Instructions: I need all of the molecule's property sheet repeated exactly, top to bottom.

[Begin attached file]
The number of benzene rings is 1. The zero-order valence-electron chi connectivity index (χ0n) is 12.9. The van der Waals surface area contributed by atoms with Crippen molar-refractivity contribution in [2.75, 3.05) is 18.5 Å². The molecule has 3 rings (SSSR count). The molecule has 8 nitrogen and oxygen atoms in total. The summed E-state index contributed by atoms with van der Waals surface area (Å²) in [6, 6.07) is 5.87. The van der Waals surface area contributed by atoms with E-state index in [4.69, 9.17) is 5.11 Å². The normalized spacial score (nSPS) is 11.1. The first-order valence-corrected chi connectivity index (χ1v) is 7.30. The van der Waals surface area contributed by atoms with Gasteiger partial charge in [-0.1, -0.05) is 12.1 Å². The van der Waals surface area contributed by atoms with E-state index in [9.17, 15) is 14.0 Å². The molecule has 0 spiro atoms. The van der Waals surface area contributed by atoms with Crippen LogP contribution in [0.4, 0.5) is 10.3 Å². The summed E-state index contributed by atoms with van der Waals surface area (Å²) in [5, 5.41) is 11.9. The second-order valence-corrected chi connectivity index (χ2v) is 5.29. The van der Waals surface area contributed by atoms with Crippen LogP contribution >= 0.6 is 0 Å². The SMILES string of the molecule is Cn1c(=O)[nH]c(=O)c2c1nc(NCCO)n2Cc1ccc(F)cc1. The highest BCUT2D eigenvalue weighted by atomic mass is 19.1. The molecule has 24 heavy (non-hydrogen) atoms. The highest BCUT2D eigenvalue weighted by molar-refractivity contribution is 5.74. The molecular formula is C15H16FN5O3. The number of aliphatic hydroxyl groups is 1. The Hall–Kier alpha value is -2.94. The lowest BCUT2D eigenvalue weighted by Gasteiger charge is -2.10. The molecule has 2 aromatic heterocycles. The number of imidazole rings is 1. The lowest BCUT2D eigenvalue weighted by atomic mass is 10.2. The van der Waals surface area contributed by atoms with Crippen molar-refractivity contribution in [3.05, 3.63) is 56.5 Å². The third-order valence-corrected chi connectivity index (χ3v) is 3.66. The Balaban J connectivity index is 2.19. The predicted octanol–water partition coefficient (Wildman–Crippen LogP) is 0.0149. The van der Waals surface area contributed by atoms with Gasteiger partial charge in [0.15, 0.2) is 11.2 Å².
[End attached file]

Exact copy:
The number of benzene rings is 1. The zero-order valence-electron chi connectivity index (χ0n) is 12.9. The van der Waals surface area contributed by atoms with Crippen molar-refractivity contribution in [2.75, 3.05) is 18.5 Å². The molecule has 3 rings (SSSR count). The molecule has 8 nitrogen and oxygen atoms in total. The summed E-state index contributed by atoms with van der Waals surface area (Å²) in [6, 6.07) is 5.87. The van der Waals surface area contributed by atoms with E-state index in [4.69, 9.17) is 5.11 Å². The normalized spacial score (nSPS) is 11.1. The first-order valence-corrected chi connectivity index (χ1v) is 7.30. The van der Waals surface area contributed by atoms with Gasteiger partial charge in [-0.1, -0.05) is 12.1 Å². The van der Waals surface area contributed by atoms with E-state index in [9.17, 15) is 14.0 Å². The molecule has 0 spiro atoms. The van der Waals surface area contributed by atoms with Crippen LogP contribution in [0.4, 0.5) is 10.3 Å². The summed E-state index contributed by atoms with van der Waals surface area (Å²) in [5, 5.41) is 11.9. The second-order valence-corrected chi connectivity index (χ2v) is 5.29. The van der Waals surface area contributed by atoms with Crippen LogP contribution >= 0.6 is 0 Å². The SMILES string of the molecule is Cn1c(=O)[nH]c(=O)c2c1nc(NCCO)n2Cc1ccc(F)cc1. The highest BCUT2D eigenvalue weighted by atomic mass is 19.1. The molecule has 24 heavy (non-hydrogen) atoms. The highest BCUT2D eigenvalue weighted by molar-refractivity contribution is 5.74. The molecular formula is C15H16FN5O3. The number of aliphatic hydroxyl groups is 1. The Hall–Kier alpha value is -2.94. The lowest BCUT2D eigenvalue weighted by Gasteiger charge is -2.10. The molecule has 2 aromatic heterocycles. The number of imidazole rings is 1. The lowest BCUT2D eigenvalue weighted by atomic mass is 10.2. The van der Waals surface area contributed by atoms with Crippen molar-refractivity contribution in [3.05, 3.63) is 56.5 Å². The third-order valence-corrected chi connectivity index (χ3v) is 3.66. The Balaban J connectivity index is 2.19. The predicted octanol–water partition coefficient (Wildman–Crippen LogP) is 0.0149. The van der Waals surface area contributed by atoms with Gasteiger partial charge in [0.15, 0.2) is 11.2 Å².